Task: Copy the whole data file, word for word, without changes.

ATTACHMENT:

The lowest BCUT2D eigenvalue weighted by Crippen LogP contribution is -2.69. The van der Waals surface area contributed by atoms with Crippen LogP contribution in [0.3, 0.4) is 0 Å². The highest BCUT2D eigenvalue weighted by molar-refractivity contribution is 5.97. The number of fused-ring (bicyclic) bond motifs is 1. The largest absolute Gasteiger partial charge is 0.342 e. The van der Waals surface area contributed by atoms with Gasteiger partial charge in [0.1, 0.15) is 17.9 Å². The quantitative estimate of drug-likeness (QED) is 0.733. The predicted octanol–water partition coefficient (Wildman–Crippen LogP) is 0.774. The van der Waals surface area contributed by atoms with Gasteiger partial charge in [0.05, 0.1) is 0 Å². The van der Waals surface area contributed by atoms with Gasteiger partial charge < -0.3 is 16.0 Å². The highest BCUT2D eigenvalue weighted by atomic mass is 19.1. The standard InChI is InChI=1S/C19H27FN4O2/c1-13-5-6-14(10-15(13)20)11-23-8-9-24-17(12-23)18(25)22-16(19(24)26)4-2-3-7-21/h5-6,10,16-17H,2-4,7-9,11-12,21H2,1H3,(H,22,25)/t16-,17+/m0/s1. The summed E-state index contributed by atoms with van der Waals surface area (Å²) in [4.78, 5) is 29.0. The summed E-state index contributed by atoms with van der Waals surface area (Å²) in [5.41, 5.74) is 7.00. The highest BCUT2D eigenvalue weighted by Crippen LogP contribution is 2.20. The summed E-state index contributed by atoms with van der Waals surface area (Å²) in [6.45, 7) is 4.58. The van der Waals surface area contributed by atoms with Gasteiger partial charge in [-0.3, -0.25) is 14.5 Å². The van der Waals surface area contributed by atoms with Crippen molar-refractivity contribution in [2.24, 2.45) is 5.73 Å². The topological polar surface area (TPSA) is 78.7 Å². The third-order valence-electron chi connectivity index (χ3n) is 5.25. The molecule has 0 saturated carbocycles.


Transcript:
The lowest BCUT2D eigenvalue weighted by Crippen LogP contribution is -2.69. The van der Waals surface area contributed by atoms with Crippen LogP contribution in [0.3, 0.4) is 0 Å². The highest BCUT2D eigenvalue weighted by molar-refractivity contribution is 5.97. The number of fused-ring (bicyclic) bond motifs is 1. The largest absolute Gasteiger partial charge is 0.342 e. The van der Waals surface area contributed by atoms with Gasteiger partial charge in [0.1, 0.15) is 17.9 Å². The quantitative estimate of drug-likeness (QED) is 0.733. The predicted octanol–water partition coefficient (Wildman–Crippen LogP) is 0.774. The van der Waals surface area contributed by atoms with Gasteiger partial charge in [0.05, 0.1) is 0 Å². The van der Waals surface area contributed by atoms with Gasteiger partial charge < -0.3 is 16.0 Å². The highest BCUT2D eigenvalue weighted by atomic mass is 19.1. The standard InChI is InChI=1S/C19H27FN4O2/c1-13-5-6-14(10-15(13)20)11-23-8-9-24-17(12-23)18(25)22-16(19(24)26)4-2-3-7-21/h5-6,10,16-17H,2-4,7-9,11-12,21H2,1H3,(H,22,25)/t16-,17+/m0/s1. The summed E-state index contributed by atoms with van der Waals surface area (Å²) in [4.78, 5) is 29.0. The summed E-state index contributed by atoms with van der Waals surface area (Å²) in [5.41, 5.74) is 7.00. The highest BCUT2D eigenvalue weighted by Crippen LogP contribution is 2.20. The summed E-state index contributed by atoms with van der Waals surface area (Å²) in [6.45, 7) is 4.58. The van der Waals surface area contributed by atoms with Gasteiger partial charge in [-0.3, -0.25) is 14.5 Å². The van der Waals surface area contributed by atoms with Crippen molar-refractivity contribution in [2.24, 2.45) is 5.73 Å². The topological polar surface area (TPSA) is 78.7 Å². The third-order valence-electron chi connectivity index (χ3n) is 5.25. The molecule has 0 saturated carbocycles.